RTÉ TEN’s Sinead Brennan sat down with Robert Sheehan for a chat about life in Los Angeles and to find out more about his new film The Road Within following its premiere at the Jameson Dublin International Film Festival.
Robert was back in Ireland for the Jameson Dublin International Film Festival this week, and the website Entertainment.ie managed to get a quick chat in with him.
Playing a Tourette’s sufferer who leaves his treatment facility to scatter his mother’s ashes near the ocean, Sheehan is joined on his journey by OCD patient, Dev Patel, and the anorexic Zoe Kravitz. Not exactly what you’d call your standard role, so there’s no better place to begin.
What drew you to the film, seeing as it’s not a particularly easy role to pull off?
Firstly, the script was just very, very good, and of course the character was so appealing. It’s interesting to find a protagonist who is really an outsider, looking in, yet still not the strong silent type.
With such a tough subject matter, how did you prepare for the role?
I had a good amount of time to prepare, and in that time I got to hang out with people who have Tourette’s. I had a key guy in LA, Jackson, and a key girl in London, Ruth. The first time I met Ruth was at a Tourette’s support group. I arrived a little late, she went ‘You must be Rob, are you here for the meeting?’ so I said nice to meet you, and she goes ‘fuck you, to be sure’ as she threw her middle fingers up at me. So I was learning things from the word go.
In a recent interview Robert talks about his experience in the Californian desert with his girlfriend Sofia Boutella on Valentine’s weekend.
Robert Sheehan has revealed he was on his knees crying for an hour and a half in the Californian desert after taking magic mushrooms. The 27-year-old said: “I kept the whole thing a surprise and we went and set up our tent and it was incredibly beautiful. Then I said ‘Alright baby phase two of the surprise’ and took out a handful of magic mushrooms. We just wandered out into the wilderness on magic mushrooms. It was a f**king profound experience. It was glorious. Truly fantastic.”
The Laois native told Hot Press magazine of the effects he felt after taking the magic mushrooms. He said: “It goes through several phrases. First it’s all ‘Ohh I feel a bit dizzy, and look at how all the Joshua Trees are beginning to vibrate’. Then you start hallucinating – and because it’s in the wilderness, it’s so glorious. I think it’s the only way to take mushrooms. Do not take mushrooms in an urban environment, or with anybody you don’t know or with people who aren’t on mushrooms. You have to be with people you know who are on mushrooms in the desert. I was on my knees crying for an hour and a half. It just completely distorts your perception of reality and how you see the world. We came out of it just feeling really well…with a newfound joy. I came out thinking, ‘We’re all innocent and we should all love each other because we all just want to get along’ – but in a really profound way.”
Source: Irish Mirror
The Hot Press Newsdesk | March 19, 2015
While still adjusting to LA – “I was still all at sea here in the US”– Sheehan was offered a major part in a “really, really big televisual project”, that the actor nevertheless felt wasn’t quite up to scratch. Eager to have him on board, the show’s creator met with him, and offered to collaborate with the actor to create a richer, more dynamic character and storyline. Sheehan agreed, and was just allowing himself to picture his new life as huge TV star and household name in the States, when it all went suddenly, horribly wrong.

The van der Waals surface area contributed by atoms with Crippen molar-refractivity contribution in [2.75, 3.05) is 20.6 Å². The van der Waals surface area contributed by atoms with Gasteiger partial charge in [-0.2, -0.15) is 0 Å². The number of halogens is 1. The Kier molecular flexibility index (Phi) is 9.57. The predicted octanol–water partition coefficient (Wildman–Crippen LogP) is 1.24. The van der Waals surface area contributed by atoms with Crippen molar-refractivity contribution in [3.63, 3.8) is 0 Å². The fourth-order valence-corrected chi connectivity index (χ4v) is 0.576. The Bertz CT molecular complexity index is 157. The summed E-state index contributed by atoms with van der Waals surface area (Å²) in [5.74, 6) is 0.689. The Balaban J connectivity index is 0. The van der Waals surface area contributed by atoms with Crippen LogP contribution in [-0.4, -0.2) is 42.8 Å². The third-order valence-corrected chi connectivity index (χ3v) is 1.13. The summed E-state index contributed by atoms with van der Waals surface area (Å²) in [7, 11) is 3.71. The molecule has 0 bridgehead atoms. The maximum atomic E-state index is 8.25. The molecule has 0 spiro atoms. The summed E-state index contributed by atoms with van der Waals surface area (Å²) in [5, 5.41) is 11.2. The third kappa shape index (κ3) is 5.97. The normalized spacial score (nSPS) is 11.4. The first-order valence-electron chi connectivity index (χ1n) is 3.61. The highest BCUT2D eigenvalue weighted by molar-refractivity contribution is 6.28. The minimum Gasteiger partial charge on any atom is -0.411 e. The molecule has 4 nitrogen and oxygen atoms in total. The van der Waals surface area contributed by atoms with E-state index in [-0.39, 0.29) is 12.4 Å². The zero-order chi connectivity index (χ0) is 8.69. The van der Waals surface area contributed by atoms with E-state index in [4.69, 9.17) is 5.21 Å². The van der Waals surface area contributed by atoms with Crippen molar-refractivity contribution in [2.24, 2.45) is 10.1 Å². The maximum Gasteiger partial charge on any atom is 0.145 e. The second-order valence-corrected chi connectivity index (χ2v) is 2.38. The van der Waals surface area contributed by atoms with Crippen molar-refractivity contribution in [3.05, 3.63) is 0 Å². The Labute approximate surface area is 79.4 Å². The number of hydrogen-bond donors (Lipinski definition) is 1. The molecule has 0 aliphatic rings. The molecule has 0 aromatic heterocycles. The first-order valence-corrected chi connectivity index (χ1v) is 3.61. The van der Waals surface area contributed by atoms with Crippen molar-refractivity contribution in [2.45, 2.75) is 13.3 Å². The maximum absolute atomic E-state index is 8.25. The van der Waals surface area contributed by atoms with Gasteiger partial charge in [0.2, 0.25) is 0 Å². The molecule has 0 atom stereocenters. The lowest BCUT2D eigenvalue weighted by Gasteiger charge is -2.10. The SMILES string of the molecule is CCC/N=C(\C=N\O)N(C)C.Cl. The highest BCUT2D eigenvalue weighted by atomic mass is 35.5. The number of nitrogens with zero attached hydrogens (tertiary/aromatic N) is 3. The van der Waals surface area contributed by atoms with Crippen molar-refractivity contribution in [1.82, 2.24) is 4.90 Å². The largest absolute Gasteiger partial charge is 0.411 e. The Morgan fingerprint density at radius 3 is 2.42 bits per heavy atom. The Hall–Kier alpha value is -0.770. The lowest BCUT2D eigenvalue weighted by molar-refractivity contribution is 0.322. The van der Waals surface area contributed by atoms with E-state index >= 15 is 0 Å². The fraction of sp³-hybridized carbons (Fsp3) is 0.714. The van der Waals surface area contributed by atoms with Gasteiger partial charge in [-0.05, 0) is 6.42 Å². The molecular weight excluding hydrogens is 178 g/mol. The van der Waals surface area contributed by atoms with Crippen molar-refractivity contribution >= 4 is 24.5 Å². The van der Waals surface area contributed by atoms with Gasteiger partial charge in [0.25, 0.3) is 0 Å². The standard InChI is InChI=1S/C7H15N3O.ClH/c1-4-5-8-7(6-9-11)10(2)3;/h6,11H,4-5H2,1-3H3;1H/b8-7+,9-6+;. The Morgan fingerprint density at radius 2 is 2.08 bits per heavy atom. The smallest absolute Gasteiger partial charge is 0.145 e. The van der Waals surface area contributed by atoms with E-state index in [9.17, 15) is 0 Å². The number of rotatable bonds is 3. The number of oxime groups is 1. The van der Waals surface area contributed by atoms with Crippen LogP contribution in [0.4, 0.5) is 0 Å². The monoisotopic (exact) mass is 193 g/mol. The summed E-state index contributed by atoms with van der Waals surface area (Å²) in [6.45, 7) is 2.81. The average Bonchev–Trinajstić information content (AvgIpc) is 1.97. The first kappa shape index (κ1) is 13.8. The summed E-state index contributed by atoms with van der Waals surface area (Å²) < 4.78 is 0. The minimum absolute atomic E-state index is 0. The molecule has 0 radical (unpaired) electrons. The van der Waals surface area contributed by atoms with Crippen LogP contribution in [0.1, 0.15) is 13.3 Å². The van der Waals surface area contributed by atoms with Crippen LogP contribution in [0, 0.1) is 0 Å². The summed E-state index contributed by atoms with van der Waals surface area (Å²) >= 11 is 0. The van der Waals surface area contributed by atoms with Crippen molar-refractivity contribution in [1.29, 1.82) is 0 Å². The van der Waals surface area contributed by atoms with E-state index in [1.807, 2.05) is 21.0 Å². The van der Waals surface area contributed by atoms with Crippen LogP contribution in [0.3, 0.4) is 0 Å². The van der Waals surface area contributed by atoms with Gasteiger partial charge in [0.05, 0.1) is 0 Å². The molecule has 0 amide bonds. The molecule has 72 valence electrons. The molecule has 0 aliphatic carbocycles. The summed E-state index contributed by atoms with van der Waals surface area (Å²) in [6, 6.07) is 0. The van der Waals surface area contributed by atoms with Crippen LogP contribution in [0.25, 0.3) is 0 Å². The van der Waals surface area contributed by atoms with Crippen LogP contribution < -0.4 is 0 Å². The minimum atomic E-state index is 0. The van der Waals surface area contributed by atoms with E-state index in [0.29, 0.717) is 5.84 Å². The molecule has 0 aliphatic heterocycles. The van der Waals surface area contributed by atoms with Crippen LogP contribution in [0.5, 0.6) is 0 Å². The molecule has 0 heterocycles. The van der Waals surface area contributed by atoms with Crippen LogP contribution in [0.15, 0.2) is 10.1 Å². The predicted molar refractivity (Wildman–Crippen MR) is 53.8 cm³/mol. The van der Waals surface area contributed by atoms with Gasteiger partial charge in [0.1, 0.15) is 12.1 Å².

“My agent – who is not my agent anymore – took this to mean that now, we could do whatever the fuck we wanted. They were really, overly aggressive in the negotiation with the network, and long story short, fucked up the negotiation. I found out later the organisation felt they had no other option than to stop even trying to talk to my representation, and had to hire somebody else. I thought, Dear God. It was a really frightening moment, because I went from looking at the next four years of my life, to realising that my agent, who I had trusted with my job, had just completely fucked me over.”
“It was weirdly like being in an abusive relationship,” he observes, “because I was talking to my U.K. agent who was saying ‘They really fucked up, we should consider leaving’ and I was like ‘But they’re a big name, do we really have a choice?’ She had to literally tell me ‘You always have a choice.’ We tried to get them to explain themselves and they wouldn’t – there’s a lot of megalomaniacs out here who never have to explain themselves – and I just had this shock of ‘You’ve had my career in your hands.’ So I sacked them immediately. That was really disappointing, and scary, because out here you’re just in the hands of these lunatic egomaniac agents, particularly the corporate ones, who base their model on Wall Street. You’re just a stock, it’s very inhumane how they work out here.”
I ask him what the TV show was, and can feel his disappointment radiating as he tells me that “at the time, it was called Fear The Walking Dead. It’s watching the fall of humanity – Walking Dead but before the virus took hold of humanity. Biggest show in the world, Roe” he laughs bitterly to journo Roe McDermott. “Biggest show in the world.”